My collaborators in learning—my students—contributed to leading aspects of our project in so many ways. Throughout all parts of this creative journey, they shared ideas and brought in outside experiences that transformed the initial direction of our exploration. They self-guided, proposed questions and developed solutions, all the while building strong relationships with each other and making connections both in and outside of school. They posed new avenues of inquiry, as well as shared experiences that redirected projects and added to group discussions. For example, their enthusiasm for certain pieces viewed during our visit to the MCA guided us to a new path I hadn’t even considered. Their aptitude for working with non-traditional materials, the extent of their concepts, and the strengthening of their classroom relationships and harmony spurred on even more of the same. After watching a video on Virgil Abloh, they devised the next branch of our process, inspired to keep going in this way of building a creative community.

One particularly noteworthy moment in our project was seeing my students find different ways and materials to express their ideas and messages. At this point, I had eased the control of creation into their hands and they THRIVED. This “hallelujah” was felt on all sides, I feel, as they began to carve their own course and make their own discoveries (in their art and each other). This really came to fruition during an art class when I wheeled out a cart of random found objects and materials. The actual act of creative collaboration allowed them to forge deeper connections with each other. I think, too, watching videos about Virgil Abloh speaking about his youth and its influence on his art really empowered them to see and feel like artists themselves. This MCA project allowed Art (and its influence) to become more accessible to them, to begin to see it and express it in their daily lives.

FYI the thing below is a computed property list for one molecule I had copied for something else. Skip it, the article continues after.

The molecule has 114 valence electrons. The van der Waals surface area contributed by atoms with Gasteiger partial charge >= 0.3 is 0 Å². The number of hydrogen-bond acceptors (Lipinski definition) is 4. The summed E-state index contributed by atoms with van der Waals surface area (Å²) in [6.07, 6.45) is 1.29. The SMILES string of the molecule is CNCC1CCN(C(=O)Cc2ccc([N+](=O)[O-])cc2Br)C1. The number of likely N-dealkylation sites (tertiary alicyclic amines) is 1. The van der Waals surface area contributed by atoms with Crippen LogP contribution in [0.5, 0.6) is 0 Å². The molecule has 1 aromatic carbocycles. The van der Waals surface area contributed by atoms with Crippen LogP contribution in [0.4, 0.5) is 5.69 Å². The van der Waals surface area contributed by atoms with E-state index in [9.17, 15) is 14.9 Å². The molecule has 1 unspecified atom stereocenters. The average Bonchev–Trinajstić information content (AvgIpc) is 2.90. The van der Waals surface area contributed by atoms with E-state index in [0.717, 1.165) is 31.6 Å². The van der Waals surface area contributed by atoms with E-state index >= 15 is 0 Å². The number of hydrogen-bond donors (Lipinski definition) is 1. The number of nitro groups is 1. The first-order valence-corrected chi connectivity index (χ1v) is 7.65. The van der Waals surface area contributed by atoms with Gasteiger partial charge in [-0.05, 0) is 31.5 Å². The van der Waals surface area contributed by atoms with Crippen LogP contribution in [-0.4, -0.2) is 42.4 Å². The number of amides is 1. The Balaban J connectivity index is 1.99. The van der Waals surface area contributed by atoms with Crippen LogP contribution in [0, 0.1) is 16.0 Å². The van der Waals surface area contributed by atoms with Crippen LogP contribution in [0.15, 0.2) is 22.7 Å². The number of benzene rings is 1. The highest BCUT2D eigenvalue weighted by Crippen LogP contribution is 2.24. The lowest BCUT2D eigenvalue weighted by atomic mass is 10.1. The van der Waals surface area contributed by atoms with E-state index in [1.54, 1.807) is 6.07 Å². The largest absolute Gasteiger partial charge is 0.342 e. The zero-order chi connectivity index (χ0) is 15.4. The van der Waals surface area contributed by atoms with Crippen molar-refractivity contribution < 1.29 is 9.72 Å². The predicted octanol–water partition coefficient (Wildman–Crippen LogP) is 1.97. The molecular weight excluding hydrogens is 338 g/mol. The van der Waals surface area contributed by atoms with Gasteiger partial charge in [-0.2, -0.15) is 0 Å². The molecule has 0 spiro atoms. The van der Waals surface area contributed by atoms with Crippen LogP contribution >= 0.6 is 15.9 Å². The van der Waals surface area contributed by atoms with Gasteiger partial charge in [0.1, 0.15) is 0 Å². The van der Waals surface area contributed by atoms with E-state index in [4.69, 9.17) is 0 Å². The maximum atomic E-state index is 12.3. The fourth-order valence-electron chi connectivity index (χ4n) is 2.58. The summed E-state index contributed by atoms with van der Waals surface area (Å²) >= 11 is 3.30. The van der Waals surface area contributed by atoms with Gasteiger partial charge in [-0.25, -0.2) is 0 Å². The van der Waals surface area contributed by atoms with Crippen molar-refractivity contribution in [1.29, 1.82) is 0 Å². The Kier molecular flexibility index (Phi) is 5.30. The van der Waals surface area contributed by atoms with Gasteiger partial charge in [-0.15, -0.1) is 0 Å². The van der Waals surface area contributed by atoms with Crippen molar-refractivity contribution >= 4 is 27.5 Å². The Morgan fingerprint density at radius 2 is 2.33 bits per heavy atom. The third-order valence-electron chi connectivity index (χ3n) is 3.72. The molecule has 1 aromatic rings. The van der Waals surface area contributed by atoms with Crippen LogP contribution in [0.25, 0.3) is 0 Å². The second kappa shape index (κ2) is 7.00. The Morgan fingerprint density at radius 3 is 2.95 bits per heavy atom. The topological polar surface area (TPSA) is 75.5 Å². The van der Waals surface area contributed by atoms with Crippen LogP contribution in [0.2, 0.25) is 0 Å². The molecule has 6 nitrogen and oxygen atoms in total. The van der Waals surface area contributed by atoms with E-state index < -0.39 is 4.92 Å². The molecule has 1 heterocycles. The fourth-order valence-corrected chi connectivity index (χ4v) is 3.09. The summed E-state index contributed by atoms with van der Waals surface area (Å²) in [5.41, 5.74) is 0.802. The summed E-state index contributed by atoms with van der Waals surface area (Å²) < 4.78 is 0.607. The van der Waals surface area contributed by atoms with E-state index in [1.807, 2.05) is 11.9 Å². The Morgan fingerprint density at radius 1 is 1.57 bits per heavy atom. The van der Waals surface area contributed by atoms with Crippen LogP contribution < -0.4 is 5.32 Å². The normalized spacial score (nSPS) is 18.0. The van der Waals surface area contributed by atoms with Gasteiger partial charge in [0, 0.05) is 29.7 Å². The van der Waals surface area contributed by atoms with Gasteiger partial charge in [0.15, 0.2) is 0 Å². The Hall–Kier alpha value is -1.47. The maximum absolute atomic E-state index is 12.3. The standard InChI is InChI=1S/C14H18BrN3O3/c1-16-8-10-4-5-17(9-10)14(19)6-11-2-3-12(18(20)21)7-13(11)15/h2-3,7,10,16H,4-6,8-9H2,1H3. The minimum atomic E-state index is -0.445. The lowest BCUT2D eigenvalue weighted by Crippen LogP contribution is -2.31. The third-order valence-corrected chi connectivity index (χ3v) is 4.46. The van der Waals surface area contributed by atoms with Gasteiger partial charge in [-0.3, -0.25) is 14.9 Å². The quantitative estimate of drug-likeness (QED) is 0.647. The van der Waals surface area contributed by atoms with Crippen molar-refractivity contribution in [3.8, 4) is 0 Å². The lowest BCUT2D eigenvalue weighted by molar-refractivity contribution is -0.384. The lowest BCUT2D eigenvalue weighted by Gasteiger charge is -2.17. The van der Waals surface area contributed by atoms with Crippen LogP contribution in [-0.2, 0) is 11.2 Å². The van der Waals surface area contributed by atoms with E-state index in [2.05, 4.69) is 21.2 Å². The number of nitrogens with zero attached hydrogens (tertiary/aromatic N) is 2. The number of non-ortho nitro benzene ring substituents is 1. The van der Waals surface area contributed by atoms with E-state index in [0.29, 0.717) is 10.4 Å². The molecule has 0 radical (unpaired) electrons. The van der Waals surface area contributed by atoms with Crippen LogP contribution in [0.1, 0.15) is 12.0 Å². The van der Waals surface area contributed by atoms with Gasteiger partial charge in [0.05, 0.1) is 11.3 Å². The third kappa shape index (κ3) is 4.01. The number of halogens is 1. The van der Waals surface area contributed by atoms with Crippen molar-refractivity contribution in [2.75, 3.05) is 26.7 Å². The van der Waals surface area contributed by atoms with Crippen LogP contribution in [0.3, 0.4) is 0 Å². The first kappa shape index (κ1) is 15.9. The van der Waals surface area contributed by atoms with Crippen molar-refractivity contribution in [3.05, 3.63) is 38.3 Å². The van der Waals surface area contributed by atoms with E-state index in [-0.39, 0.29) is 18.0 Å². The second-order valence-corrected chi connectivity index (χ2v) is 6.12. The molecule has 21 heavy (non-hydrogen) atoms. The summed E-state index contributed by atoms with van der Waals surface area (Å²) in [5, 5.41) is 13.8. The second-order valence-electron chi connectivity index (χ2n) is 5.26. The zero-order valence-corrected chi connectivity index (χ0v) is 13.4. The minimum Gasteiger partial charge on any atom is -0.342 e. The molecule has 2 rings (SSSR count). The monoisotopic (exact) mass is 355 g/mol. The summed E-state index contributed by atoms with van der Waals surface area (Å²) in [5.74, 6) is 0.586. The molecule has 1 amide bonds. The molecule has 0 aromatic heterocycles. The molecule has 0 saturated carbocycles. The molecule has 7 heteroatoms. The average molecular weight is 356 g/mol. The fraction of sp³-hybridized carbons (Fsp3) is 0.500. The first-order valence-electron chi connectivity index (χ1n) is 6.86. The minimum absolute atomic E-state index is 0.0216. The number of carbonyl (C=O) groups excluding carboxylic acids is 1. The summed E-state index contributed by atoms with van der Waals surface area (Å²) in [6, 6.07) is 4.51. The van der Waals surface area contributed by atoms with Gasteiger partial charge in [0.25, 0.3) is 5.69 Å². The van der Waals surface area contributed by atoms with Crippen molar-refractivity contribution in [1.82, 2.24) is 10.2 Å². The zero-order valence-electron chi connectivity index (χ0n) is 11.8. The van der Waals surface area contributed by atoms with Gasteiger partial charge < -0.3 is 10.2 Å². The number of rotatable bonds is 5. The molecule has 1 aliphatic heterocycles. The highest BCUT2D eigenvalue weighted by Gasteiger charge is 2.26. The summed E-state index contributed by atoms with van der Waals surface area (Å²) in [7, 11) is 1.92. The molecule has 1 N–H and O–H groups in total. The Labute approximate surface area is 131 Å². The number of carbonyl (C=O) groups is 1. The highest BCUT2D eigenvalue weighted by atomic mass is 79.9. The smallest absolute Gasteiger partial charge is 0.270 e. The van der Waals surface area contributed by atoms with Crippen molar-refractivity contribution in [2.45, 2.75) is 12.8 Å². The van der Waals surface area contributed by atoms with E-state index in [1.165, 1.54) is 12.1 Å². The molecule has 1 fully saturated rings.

I would say the biggest obstacle (or figurative dam) I encountered was myself, my ego and my anxiety about the outcome of this project . . . something I hadn’t really even considered at the beginning of this process. I started off with very surface ideas/concepts, but once I let go and went deeper, I was better able to meet the needs of my students, assist them in building stronger connections, and strengthen my own relationships with them. When I let go and allowed my students to lead was when the transformation took place . . . for them, their art and relationships, and myself.

Some colleagues did question some of the projects we displayed, i.e. whether or not they were “true” art, and/or what the value was. However, this ultimately created an opportunity for sharing and discussion with the students about their ideas and experiences, creating a deeper level of understanding that ultimately transferred back into classrooms beyond my own. General Education teachers saw different facets of their students and gained a different insight to how they think, create and learn . . . allowing them more opportunities to connect, as well.